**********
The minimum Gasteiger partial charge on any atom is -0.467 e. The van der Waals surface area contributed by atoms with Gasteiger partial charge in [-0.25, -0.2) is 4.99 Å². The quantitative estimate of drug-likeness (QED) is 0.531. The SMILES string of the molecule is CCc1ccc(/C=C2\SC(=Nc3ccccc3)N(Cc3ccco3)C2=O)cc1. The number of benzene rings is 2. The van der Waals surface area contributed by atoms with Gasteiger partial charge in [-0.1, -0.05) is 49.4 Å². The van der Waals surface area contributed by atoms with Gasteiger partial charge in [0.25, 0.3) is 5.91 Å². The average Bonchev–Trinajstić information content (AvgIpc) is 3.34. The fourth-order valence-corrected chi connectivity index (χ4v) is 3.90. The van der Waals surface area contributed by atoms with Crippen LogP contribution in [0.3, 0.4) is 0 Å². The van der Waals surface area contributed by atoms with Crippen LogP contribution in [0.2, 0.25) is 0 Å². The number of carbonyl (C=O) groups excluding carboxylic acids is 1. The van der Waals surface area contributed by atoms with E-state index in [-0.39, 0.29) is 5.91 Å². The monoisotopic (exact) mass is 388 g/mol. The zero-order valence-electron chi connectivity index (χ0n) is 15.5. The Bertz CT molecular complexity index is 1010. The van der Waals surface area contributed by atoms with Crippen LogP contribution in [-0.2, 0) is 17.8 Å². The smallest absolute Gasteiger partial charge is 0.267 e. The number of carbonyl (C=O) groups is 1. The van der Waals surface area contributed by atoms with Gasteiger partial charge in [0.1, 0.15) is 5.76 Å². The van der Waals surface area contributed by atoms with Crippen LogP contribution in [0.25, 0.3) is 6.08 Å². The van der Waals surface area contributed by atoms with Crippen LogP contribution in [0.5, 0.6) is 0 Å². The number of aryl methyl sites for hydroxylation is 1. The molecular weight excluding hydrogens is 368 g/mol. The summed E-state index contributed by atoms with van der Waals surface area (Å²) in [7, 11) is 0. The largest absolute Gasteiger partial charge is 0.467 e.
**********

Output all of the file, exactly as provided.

The minimum Gasteiger partial charge on any atom is -0.467 e. The van der Waals surface area contributed by atoms with Gasteiger partial charge in [-0.25, -0.2) is 4.99 Å². The quantitative estimate of drug-likeness (QED) is 0.531. The SMILES string of the molecule is CCc1ccc(/C=C2\SC(=Nc3ccccc3)N(Cc3ccco3)C2=O)cc1. The number of benzene rings is 2. The van der Waals surface area contributed by atoms with Gasteiger partial charge in [-0.1, -0.05) is 49.4 Å². The van der Waals surface area contributed by atoms with Gasteiger partial charge in [0.25, 0.3) is 5.91 Å². The average Bonchev–Trinajstić information content (AvgIpc) is 3.34. The fourth-order valence-corrected chi connectivity index (χ4v) is 3.90. The van der Waals surface area contributed by atoms with Crippen LogP contribution in [0.3, 0.4) is 0 Å². The van der Waals surface area contributed by atoms with Crippen LogP contribution in [0.2, 0.25) is 0 Å². The number of carbonyl (C=O) groups excluding carboxylic acids is 1. The van der Waals surface area contributed by atoms with E-state index in [-0.39, 0.29) is 5.91 Å². The monoisotopic (exact) mass is 388 g/mol. The zero-order valence-electron chi connectivity index (χ0n) is 15.5. The Bertz CT molecular complexity index is 1010. The van der Waals surface area contributed by atoms with Crippen LogP contribution in [-0.2, 0) is 17.8 Å². The smallest absolute Gasteiger partial charge is 0.267 e. The number of carbonyl (C=O) groups is 1. The van der Waals surface area contributed by atoms with Gasteiger partial charge in [0.1, 0.15) is 5.76 Å². The van der Waals surface area contributed by atoms with Crippen LogP contribution in [0.25, 0.3) is 6.08 Å². The van der Waals surface area contributed by atoms with Crippen LogP contribution in [0.5, 0.6) is 0 Å². The number of aryl methyl sites for hydroxylation is 1. The molecular weight excluding hydrogens is 368 g/mol. The summed E-state index contributed by atoms with van der Waals surface area (Å²) in [7, 11) is 0. The largest absolute Gasteiger partial charge is 0.467 e.